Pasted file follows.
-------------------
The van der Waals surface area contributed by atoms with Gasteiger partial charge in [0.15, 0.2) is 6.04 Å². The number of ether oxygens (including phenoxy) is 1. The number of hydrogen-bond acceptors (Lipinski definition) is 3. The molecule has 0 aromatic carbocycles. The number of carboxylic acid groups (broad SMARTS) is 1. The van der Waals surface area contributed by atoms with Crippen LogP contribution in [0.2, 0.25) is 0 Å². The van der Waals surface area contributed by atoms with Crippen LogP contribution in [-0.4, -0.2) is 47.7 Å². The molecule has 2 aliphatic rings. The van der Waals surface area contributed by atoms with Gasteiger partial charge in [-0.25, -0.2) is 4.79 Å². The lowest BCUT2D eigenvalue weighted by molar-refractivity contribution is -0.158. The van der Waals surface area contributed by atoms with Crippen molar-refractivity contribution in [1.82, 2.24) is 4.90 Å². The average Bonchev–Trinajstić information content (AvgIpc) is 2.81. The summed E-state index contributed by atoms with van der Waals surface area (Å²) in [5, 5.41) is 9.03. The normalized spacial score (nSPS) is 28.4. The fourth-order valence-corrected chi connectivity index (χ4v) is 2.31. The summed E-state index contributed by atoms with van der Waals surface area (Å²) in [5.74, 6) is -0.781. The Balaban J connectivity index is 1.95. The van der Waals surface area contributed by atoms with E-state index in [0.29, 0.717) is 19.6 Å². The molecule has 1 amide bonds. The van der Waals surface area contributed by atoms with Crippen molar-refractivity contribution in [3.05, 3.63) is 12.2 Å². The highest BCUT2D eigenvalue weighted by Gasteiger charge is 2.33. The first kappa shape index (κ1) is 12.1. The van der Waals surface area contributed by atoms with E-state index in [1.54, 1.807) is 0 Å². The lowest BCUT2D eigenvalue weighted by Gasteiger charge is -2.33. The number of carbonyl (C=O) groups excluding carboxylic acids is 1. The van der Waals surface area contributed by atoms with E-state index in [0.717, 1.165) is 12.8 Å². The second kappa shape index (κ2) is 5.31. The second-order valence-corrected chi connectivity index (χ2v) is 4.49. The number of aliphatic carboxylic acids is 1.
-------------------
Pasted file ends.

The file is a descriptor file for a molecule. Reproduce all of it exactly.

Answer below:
The van der Waals surface area contributed by atoms with Gasteiger partial charge in [0.15, 0.2) is 6.04 Å². The number of ether oxygens (including phenoxy) is 1. The number of hydrogen-bond acceptors (Lipinski definition) is 3. The molecule has 0 aromatic carbocycles. The number of carboxylic acid groups (broad SMARTS) is 1. The van der Waals surface area contributed by atoms with Crippen LogP contribution in [0.2, 0.25) is 0 Å². The van der Waals surface area contributed by atoms with Crippen LogP contribution in [-0.4, -0.2) is 47.7 Å². The molecule has 2 aliphatic rings. The van der Waals surface area contributed by atoms with Gasteiger partial charge in [-0.25, -0.2) is 4.79 Å². The lowest BCUT2D eigenvalue weighted by molar-refractivity contribution is -0.158. The van der Waals surface area contributed by atoms with Crippen molar-refractivity contribution in [1.82, 2.24) is 4.90 Å². The average Bonchev–Trinajstić information content (AvgIpc) is 2.81. The summed E-state index contributed by atoms with van der Waals surface area (Å²) in [5, 5.41) is 9.03. The normalized spacial score (nSPS) is 28.4. The fourth-order valence-corrected chi connectivity index (χ4v) is 2.31. The summed E-state index contributed by atoms with van der Waals surface area (Å²) in [5.74, 6) is -0.781. The Balaban J connectivity index is 1.95. The van der Waals surface area contributed by atoms with E-state index in [0.29, 0.717) is 19.6 Å². The molecule has 1 amide bonds. The van der Waals surface area contributed by atoms with Crippen molar-refractivity contribution in [3.05, 3.63) is 12.2 Å². The highest BCUT2D eigenvalue weighted by Gasteiger charge is 2.33. The first kappa shape index (κ1) is 12.1. The van der Waals surface area contributed by atoms with E-state index in [1.54, 1.807) is 0 Å². The lowest BCUT2D eigenvalue weighted by Gasteiger charge is -2.33. The number of carbonyl (C=O) groups excluding carboxylic acids is 1. The van der Waals surface area contributed by atoms with E-state index in [0.717, 1.165) is 12.8 Å². The second kappa shape index (κ2) is 5.31. The second-order valence-corrected chi connectivity index (χ2v) is 4.49. The number of aliphatic carboxylic acids is 1.